Senate Dems to push Obama nominees
WASHINGTON — Fresh from shackling the traditional blocking ability of the Senate's minority party, Democrats are ready to muscle through President Obama's nominees for pivotal judgeships and other top jobs.
Despite a Democratic power play in November, Senate Republicans retain the power to slow, though not derail, Obama's appointments.
Left unchanged were other rules that the out-of-power party could use to grind the chamber's work to an excruciating crawl. That ranges from requiring clerks to read voluminous bills and amendments to forcing repeated procedural votes.
“There are so many ways of slowing things down in the Senate,” said Robert Dove, the Senate's former longtime parliamentarian.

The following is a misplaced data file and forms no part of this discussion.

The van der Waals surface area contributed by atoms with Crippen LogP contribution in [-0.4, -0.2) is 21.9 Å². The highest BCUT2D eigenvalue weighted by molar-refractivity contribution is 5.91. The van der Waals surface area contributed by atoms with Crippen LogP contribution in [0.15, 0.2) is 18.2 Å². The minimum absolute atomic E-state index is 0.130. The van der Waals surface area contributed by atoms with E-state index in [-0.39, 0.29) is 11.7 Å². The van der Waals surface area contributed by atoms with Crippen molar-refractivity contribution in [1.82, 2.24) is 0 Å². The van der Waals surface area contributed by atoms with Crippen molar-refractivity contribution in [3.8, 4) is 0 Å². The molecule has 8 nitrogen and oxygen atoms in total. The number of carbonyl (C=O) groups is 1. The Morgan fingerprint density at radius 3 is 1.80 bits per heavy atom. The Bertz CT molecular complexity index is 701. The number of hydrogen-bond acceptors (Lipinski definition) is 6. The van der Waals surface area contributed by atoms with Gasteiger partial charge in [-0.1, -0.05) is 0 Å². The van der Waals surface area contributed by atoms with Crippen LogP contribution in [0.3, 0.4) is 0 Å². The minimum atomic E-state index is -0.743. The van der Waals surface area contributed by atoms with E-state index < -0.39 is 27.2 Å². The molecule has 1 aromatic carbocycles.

Monday will start a two-week, year-end Senate session in which Majority Leader Harry Reid, D-Nev., hopes to finish work on a modest budget deal, a Defense bill and other lingering items.
Monday's meeting will be the chamber's first since irritable lawmakers left town on Nov. 21 for Thanksgiving break. Earlier that day, Democrats used their 55-45 edge to reshape how filibusters work, changing the number of votes needed to halt procedural delays against most nominations from 60 to a simple majority.
Democrats could make GOP delays as painful as possible, such as keeping the Senate in all night and on weekends.
“We're going to seek to achieve as much as we possibly can and hope Republicans will cooperate with us, instead of just using knee-jerk obstruction,” said Adam Jentleson, spokesman for Reid.